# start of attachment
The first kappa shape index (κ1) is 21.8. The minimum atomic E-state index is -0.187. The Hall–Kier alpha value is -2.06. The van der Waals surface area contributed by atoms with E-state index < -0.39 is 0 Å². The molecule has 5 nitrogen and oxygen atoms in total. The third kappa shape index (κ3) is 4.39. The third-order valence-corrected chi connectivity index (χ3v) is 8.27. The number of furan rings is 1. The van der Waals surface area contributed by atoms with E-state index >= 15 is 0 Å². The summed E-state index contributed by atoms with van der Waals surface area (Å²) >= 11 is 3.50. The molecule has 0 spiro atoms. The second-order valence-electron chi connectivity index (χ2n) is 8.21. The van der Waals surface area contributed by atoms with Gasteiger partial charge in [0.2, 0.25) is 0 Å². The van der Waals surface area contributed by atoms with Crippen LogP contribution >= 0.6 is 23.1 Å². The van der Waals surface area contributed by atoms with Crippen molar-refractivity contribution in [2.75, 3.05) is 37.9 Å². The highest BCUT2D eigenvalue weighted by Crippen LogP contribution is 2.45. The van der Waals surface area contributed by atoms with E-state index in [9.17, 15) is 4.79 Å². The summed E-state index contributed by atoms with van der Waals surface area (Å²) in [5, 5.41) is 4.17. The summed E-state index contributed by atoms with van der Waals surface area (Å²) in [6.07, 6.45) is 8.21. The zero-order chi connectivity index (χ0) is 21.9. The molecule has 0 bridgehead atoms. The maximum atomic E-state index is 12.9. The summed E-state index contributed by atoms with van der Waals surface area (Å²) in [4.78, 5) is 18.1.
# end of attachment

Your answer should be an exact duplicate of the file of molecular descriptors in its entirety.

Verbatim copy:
The first kappa shape index (κ1) is 21.8. The minimum atomic E-state index is -0.187. The Hall–Kier alpha value is -2.06. The van der Waals surface area contributed by atoms with E-state index < -0.39 is 0 Å². The molecule has 5 nitrogen and oxygen atoms in total. The third kappa shape index (κ3) is 4.39. The third-order valence-corrected chi connectivity index (χ3v) is 8.27. The number of furan rings is 1. The van der Waals surface area contributed by atoms with E-state index >= 15 is 0 Å². The summed E-state index contributed by atoms with van der Waals surface area (Å²) >= 11 is 3.50. The molecule has 0 spiro atoms. The second-order valence-electron chi connectivity index (χ2n) is 8.21. The van der Waals surface area contributed by atoms with Gasteiger partial charge in [0.2, 0.25) is 0 Å². The van der Waals surface area contributed by atoms with Crippen LogP contribution >= 0.6 is 23.1 Å². The van der Waals surface area contributed by atoms with Crippen molar-refractivity contribution in [2.75, 3.05) is 37.9 Å². The highest BCUT2D eigenvalue weighted by Crippen LogP contribution is 2.45. The van der Waals surface area contributed by atoms with E-state index in [9.17, 15) is 4.79 Å². The summed E-state index contributed by atoms with van der Waals surface area (Å²) in [5, 5.41) is 4.17. The summed E-state index contributed by atoms with van der Waals surface area (Å²) in [6.07, 6.45) is 8.21. The zero-order chi connectivity index (χ0) is 21.9. The molecule has 0 bridgehead atoms. The maximum atomic E-state index is 12.9. The summed E-state index contributed by atoms with van der Waals surface area (Å²) in [4.78, 5) is 18.1.